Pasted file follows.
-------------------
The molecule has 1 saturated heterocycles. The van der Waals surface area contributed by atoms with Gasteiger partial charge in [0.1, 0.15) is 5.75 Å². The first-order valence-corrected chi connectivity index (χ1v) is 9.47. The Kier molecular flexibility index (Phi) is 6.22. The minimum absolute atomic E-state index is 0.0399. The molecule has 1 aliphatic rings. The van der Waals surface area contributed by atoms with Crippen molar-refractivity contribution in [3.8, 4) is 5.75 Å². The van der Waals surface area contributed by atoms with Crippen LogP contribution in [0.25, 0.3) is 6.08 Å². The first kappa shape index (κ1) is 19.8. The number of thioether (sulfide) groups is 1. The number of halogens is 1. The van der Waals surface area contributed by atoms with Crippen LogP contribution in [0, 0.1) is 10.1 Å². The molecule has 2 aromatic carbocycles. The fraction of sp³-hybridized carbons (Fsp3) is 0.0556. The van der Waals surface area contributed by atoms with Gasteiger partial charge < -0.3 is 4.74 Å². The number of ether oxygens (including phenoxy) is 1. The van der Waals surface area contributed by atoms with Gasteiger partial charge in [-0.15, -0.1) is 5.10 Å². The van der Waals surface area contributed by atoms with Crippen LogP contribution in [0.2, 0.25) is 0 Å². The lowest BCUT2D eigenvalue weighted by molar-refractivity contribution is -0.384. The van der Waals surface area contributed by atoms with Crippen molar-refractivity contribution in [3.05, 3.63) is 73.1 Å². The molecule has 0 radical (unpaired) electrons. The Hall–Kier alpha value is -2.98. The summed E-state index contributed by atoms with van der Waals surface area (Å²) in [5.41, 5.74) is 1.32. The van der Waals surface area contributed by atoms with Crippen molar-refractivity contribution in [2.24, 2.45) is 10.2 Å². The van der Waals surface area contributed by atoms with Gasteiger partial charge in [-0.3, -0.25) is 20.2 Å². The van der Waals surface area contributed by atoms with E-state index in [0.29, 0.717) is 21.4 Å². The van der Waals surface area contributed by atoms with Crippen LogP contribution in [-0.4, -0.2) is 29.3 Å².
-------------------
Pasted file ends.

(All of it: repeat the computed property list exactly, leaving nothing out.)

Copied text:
The molecule has 1 saturated heterocycles. The van der Waals surface area contributed by atoms with Gasteiger partial charge in [0.1, 0.15) is 5.75 Å². The first-order valence-corrected chi connectivity index (χ1v) is 9.47. The Kier molecular flexibility index (Phi) is 6.22. The minimum absolute atomic E-state index is 0.0399. The molecule has 1 aliphatic rings. The van der Waals surface area contributed by atoms with Crippen molar-refractivity contribution in [3.8, 4) is 5.75 Å². The van der Waals surface area contributed by atoms with Crippen LogP contribution in [0.25, 0.3) is 6.08 Å². The first kappa shape index (κ1) is 19.8. The number of thioether (sulfide) groups is 1. The number of halogens is 1. The van der Waals surface area contributed by atoms with Crippen LogP contribution in [0, 0.1) is 10.1 Å². The molecule has 2 aromatic carbocycles. The fraction of sp³-hybridized carbons (Fsp3) is 0.0556. The van der Waals surface area contributed by atoms with Gasteiger partial charge < -0.3 is 4.74 Å². The number of ether oxygens (including phenoxy) is 1. The van der Waals surface area contributed by atoms with Gasteiger partial charge in [-0.15, -0.1) is 5.10 Å². The van der Waals surface area contributed by atoms with Crippen LogP contribution in [0.2, 0.25) is 0 Å². The lowest BCUT2D eigenvalue weighted by molar-refractivity contribution is -0.384. The van der Waals surface area contributed by atoms with Crippen molar-refractivity contribution in [3.05, 3.63) is 73.1 Å². The molecule has 0 radical (unpaired) electrons. The Hall–Kier alpha value is -2.98. The summed E-state index contributed by atoms with van der Waals surface area (Å²) in [5.41, 5.74) is 1.32. The van der Waals surface area contributed by atoms with Crippen molar-refractivity contribution in [2.24, 2.45) is 10.2 Å². The van der Waals surface area contributed by atoms with Gasteiger partial charge in [-0.3, -0.25) is 20.2 Å². The van der Waals surface area contributed by atoms with E-state index in [0.29, 0.717) is 21.4 Å². The van der Waals surface area contributed by atoms with Crippen LogP contribution in [-0.4, -0.2) is 29.3 Å².